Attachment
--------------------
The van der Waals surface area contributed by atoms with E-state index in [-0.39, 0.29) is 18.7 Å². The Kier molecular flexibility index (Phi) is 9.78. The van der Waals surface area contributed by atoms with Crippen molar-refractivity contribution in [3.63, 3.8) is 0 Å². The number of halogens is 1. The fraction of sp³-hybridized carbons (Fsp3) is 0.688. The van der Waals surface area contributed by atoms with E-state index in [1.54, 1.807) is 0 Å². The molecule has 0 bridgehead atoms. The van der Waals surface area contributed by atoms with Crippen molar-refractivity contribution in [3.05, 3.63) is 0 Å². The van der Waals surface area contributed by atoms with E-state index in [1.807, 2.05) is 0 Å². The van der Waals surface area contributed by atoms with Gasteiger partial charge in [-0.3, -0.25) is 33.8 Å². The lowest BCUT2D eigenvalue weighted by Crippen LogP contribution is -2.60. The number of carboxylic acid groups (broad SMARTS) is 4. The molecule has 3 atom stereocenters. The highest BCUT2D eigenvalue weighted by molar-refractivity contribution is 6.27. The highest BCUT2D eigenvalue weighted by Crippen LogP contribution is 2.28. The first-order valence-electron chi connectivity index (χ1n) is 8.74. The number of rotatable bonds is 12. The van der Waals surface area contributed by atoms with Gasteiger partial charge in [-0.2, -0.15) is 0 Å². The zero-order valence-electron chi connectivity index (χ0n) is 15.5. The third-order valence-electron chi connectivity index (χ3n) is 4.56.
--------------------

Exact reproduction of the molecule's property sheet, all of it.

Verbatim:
The van der Waals surface area contributed by atoms with E-state index in [-0.39, 0.29) is 18.7 Å². The Kier molecular flexibility index (Phi) is 9.78. The van der Waals surface area contributed by atoms with Crippen molar-refractivity contribution in [3.63, 3.8) is 0 Å². The number of halogens is 1. The fraction of sp³-hybridized carbons (Fsp3) is 0.688. The van der Waals surface area contributed by atoms with E-state index in [1.54, 1.807) is 0 Å². The molecule has 0 bridgehead atoms. The van der Waals surface area contributed by atoms with Crippen molar-refractivity contribution in [3.05, 3.63) is 0 Å². The van der Waals surface area contributed by atoms with E-state index in [1.807, 2.05) is 0 Å². The van der Waals surface area contributed by atoms with Gasteiger partial charge in [-0.3, -0.25) is 33.8 Å². The lowest BCUT2D eigenvalue weighted by Crippen LogP contribution is -2.60. The number of carboxylic acid groups (broad SMARTS) is 4. The molecule has 3 atom stereocenters. The highest BCUT2D eigenvalue weighted by molar-refractivity contribution is 6.27. The highest BCUT2D eigenvalue weighted by Crippen LogP contribution is 2.28. The first-order valence-electron chi connectivity index (χ1n) is 8.74. The number of rotatable bonds is 12. The van der Waals surface area contributed by atoms with Gasteiger partial charge in [-0.2, -0.15) is 0 Å². The zero-order valence-electron chi connectivity index (χ0n) is 15.5. The third-order valence-electron chi connectivity index (χ3n) is 4.56.